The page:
Out came the Foreman grill and burgers, plates and buns. Thirty minutes later, they’d been fed and the youngest was begging to be allowed to go back outside for s’mores at the neighbor’s bonfire. Which, of course, resulted in a sticky child in dire need of a bath, despite the fact that this child is terrified of my bathtub because he believes the rust stains are bloodstains. Every time he gets a bath at my house, he is absolutely convinced that something is going to climb out of the drain and kill him, so I have to stay in the bathroom with him for the entire bath to ensure his safety.

At one point, I also had to start texting my wayward daughter, who had taken my car to work nearly twelve hours earlier and apparently vanished from the face of the planet. Or at least outside of the calling area. Otherwise, she would surely have called or texted to let me know where she was and whether or not she was safe.

Shortly after learning that the Princess was safe but forgetful, I got a giggly phone call from a friend who thinks she has found me the perfect man. There was talk of a blind date with a handsome acupuncturist she met in the hot tub at the local wellness center; however, she doesn’t know his name or anything about him beyond the fact that he is “book smart” and has some distinguished gray at the temples. She wants me to come with her on the next family night so I can meet him, but somehow I don’t think I’ll be feeling my most attractive in a bathing suit, in a hot tub, or meeting a man who just may want to stick needles in me.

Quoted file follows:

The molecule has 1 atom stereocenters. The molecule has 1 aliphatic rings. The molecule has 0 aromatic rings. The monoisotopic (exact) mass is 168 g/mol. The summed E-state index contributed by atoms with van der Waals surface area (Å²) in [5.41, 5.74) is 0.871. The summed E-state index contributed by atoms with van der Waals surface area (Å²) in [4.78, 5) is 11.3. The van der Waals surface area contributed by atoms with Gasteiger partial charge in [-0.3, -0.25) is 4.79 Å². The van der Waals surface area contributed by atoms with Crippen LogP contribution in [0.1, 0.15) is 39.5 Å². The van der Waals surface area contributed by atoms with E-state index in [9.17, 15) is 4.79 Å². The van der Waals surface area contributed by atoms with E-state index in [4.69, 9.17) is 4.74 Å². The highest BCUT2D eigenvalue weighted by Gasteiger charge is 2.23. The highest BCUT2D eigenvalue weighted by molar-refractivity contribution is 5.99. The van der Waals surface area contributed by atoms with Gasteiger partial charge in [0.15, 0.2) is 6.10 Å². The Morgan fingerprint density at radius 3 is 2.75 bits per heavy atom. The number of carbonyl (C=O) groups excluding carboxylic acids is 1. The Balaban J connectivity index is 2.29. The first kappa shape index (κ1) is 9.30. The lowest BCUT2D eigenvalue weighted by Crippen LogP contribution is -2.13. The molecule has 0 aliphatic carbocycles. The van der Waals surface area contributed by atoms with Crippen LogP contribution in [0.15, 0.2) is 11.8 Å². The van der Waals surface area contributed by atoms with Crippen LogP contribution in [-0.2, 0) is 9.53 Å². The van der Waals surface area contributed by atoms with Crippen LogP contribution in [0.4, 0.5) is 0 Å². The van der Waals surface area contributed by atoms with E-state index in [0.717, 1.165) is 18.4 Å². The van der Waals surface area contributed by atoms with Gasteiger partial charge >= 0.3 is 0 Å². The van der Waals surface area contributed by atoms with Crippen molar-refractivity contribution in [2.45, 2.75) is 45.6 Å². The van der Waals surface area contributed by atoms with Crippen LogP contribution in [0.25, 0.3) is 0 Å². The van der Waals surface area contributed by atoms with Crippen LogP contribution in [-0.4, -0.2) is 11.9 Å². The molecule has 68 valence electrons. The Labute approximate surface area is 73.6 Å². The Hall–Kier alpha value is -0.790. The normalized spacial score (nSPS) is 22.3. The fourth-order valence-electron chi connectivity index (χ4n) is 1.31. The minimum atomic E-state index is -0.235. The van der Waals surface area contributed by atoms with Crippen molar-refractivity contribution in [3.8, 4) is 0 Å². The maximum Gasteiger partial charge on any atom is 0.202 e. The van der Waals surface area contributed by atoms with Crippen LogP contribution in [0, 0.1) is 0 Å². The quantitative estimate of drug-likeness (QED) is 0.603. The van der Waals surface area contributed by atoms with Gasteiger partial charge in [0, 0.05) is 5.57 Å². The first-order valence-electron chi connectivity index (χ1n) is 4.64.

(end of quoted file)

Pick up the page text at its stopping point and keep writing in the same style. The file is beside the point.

So what it boils down to is that I didn’t even get a chance to look at my computer until this morning, and I have been kicking butt ever since.  Their Love Rekindled is finished in rough draft, but I’ve made the decision to go back through and apply what I’ve learned in the workshop. I’ve been doing some restructuring, cutting, re-writing and –I hope – improving upon what I had already created.  I feel like I’m making it so much stronger, so much more coherent.

I had originally planned on releasing this one at the end of July, but now I want to push that back a bit. I want to make it the absolute best book it can be, and that’s going to take a little longer. I am going to aim for Labor Day Weekend, and I plan on sharing my first chapter here within the next few weeks just to give you all a taste of what to expect.